FRONT PAGE CONTRIBUTOR
Tech at Night: Comprehensive Communications Act Reform, And Why I Oppose It
A big bill is in the air. Politicians are starting to talk about passing a new Communications Act. Lobbyists are drooling at the prospect of a new Communications act. Small government activists want a new Communications act, and they give good reasons for it.
I don’t want a new Communications Act. Here’s why.
I don’t mean to pick on Tech Freedom, I link to them often in this space for good reason, but their case for a new Communications Act is also my case against one. They point out the last time we did this, with the Telecommunications Act in 1996, “what came out of the legislative process was a mess… and it’s increasingly breaking down in the real world.”
This is what happens when they pass big bills in DC. Lobbyists for and against every regulation, every picking of winners and losers, and every possible new picking of winners and losers, all converge on the Capitol. They fight it out, and the result ends up a big, unread mess that we have to pass to find out what’s in it. Then 20 years later they tell us we have to do it again.
Amnesty. Obamacare. Transportation. Food stamps. Every time there’s a big bill that we’re told we need to pass, it gets loaded down with all sorts of things that everybody swears got in by mistake, but nobody ever admits that we need to do something to eliminate these processes that allow all the horse trading that goes on.
Is the Communications Act “silo design” (as Tech Freedom calls it) a bad idea, and leaving us at risk for more FCC overreach? Yes. Do we need legislative reform to fix that? Absolutely. But one big bill I think is not the way to go. I favor an incremental approach of smaller, digestible bills that can be scrutinized and criticized by the public, not just by lobbyists and other insiders.
P.S. It’s not like we’re going to get Democrats to sign off on a big bill as liberating as the Telecommunications Act was intended to be. Back then, even John Kerry favored a light regulatory touch.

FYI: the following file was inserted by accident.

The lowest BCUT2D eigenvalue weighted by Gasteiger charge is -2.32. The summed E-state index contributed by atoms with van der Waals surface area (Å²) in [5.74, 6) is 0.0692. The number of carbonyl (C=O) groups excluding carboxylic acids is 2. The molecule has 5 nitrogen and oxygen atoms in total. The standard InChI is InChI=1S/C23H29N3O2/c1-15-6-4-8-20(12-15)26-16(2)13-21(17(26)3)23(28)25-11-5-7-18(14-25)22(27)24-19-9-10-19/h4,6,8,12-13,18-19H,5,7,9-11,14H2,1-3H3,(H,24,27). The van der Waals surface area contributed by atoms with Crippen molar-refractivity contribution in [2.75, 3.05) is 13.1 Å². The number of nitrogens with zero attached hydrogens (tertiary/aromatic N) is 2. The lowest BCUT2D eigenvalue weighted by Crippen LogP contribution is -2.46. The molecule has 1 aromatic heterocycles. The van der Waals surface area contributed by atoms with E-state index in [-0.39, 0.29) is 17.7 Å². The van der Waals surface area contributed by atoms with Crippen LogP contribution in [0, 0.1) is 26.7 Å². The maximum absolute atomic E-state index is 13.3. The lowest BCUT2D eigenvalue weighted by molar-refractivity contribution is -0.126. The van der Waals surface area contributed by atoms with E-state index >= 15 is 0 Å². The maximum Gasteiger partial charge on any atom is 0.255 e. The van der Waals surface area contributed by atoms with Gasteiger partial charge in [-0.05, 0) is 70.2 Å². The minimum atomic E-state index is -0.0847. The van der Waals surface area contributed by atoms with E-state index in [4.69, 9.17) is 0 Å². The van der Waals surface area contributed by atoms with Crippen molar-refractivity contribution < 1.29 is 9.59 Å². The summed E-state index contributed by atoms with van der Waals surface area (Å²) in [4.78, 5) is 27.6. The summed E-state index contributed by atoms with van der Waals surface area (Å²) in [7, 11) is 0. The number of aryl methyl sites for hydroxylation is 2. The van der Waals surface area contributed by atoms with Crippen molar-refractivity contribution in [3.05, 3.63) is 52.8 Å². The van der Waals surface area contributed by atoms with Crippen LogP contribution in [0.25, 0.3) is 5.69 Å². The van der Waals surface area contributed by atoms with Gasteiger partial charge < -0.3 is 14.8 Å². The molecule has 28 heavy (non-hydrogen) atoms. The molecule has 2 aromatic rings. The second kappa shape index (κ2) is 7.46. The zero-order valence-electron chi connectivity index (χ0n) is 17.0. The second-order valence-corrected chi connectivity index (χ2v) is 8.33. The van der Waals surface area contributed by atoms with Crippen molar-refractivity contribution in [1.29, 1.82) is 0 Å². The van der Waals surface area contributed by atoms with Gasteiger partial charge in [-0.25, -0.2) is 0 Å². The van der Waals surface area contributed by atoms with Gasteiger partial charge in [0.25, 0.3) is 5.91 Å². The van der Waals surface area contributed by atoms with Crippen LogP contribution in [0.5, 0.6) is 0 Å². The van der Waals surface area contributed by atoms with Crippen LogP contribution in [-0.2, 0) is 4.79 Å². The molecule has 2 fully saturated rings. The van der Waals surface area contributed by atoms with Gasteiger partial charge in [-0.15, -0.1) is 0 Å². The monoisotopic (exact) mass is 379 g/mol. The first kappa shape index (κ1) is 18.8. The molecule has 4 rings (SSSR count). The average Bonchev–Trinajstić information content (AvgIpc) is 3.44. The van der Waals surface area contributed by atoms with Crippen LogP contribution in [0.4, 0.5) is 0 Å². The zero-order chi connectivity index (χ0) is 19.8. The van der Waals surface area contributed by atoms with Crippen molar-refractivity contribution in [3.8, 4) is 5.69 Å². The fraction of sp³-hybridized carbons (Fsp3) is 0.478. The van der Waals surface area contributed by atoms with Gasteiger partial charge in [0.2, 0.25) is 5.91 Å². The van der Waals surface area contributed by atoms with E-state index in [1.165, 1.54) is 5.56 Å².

Anarchist blackshirts want attacks on Internet connectivity to be legal, which is odd since the radicals also tend to tell us that Internet access is a human right, while Distributed Denial of Service attacks deny that same Internet access both to their targets, and to innocent bystanders affected by the network overloads.
Meanhile the Anonymous blackshirts are making more threats. I look forward to when they get rolled up and thrown in prison, too.
Speaking of prison for blackshirts, Australia is going after freeloader culture.
The House suddenly passed an anti-NSA amendment seeking to defund PRISM. I’m disappointed. We can’t defund Obamacare but we can defund NSA? Get real people, get real.
Ask yourself why, if Bitcoin is such a great investment, big bucks would be spent on promoting Bitcoin? Why bring more people in on the investment, instead of just doing it quietly and raking in the bucks? Unless it’s a Ponzi scheme, of course.
The Obama administration wants to punish private companies for suffering attacks that leak private data, but They can’t even keep emails confidential even without an attack.
The easiest people in the world to scam are those who want to make fast money doing no real work. Thus, Mt. Gox scammed Bitcoiners easily.
Netflix is lying when they claim slowness is your ISP’s fault every time.
No the Supreme Court didn’t end software patents, as some thought. They sent down a narrow ruling striking down some specific patents, but not touching software patents or business process patents.